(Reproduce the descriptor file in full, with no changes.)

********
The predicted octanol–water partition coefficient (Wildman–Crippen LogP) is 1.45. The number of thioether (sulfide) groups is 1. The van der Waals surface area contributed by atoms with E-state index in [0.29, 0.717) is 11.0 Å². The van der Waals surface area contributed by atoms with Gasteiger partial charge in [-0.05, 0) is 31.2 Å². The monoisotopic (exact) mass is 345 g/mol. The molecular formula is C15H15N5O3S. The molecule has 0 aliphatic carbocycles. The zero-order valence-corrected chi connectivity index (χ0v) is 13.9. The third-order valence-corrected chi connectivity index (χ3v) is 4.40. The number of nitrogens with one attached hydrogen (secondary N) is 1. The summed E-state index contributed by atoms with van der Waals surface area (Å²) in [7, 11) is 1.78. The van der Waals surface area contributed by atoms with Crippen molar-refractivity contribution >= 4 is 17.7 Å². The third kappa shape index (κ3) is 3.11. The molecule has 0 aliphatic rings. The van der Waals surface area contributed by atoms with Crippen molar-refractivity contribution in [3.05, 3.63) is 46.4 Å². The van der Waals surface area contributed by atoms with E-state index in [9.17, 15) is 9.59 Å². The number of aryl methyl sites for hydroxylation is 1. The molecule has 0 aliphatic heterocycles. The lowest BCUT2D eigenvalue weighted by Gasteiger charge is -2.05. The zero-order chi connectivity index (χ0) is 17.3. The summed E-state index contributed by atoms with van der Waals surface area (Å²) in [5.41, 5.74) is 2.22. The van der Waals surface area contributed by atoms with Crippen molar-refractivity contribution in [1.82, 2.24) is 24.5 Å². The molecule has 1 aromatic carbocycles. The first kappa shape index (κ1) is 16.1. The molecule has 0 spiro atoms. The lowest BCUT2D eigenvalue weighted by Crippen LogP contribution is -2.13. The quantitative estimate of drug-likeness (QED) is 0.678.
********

The predicted octanol–water partition coefficient (Wildman–Crippen LogP) is 1.45. The number of thioether (sulfide) groups is 1. The van der Waals surface area contributed by atoms with E-state index in [0.29, 0.717) is 11.0 Å². The van der Waals surface area contributed by atoms with Gasteiger partial charge in [-0.05, 0) is 31.2 Å². The monoisotopic (exact) mass is 345 g/mol. The molecular formula is C15H15N5O3S. The molecule has 0 aliphatic carbocycles. The zero-order valence-corrected chi connectivity index (χ0v) is 13.9. The third-order valence-corrected chi connectivity index (χ3v) is 4.40. The number of nitrogens with one attached hydrogen (secondary N) is 1. The summed E-state index contributed by atoms with van der Waals surface area (Å²) in [7, 11) is 1.78. The van der Waals surface area contributed by atoms with Crippen molar-refractivity contribution >= 4 is 17.7 Å². The third kappa shape index (κ3) is 3.11. The molecule has 0 aliphatic rings. The van der Waals surface area contributed by atoms with Crippen molar-refractivity contribution in [3.05, 3.63) is 46.4 Å². The van der Waals surface area contributed by atoms with E-state index in [9.17, 15) is 9.59 Å². The number of aryl methyl sites for hydroxylation is 1. The molecule has 0 aliphatic heterocycles. The lowest BCUT2D eigenvalue weighted by Gasteiger charge is -2.05. The zero-order chi connectivity index (χ0) is 17.3. The summed E-state index contributed by atoms with van der Waals surface area (Å²) in [5.41, 5.74) is 2.22. The van der Waals surface area contributed by atoms with Crippen molar-refractivity contribution in [1.82, 2.24) is 24.5 Å². The molecule has 1 aromatic carbocycles. The first kappa shape index (κ1) is 16.1. The molecule has 0 spiro atoms. The lowest BCUT2D eigenvalue weighted by Crippen LogP contribution is -2.13. The quantitative estimate of drug-likeness (QED) is 0.678.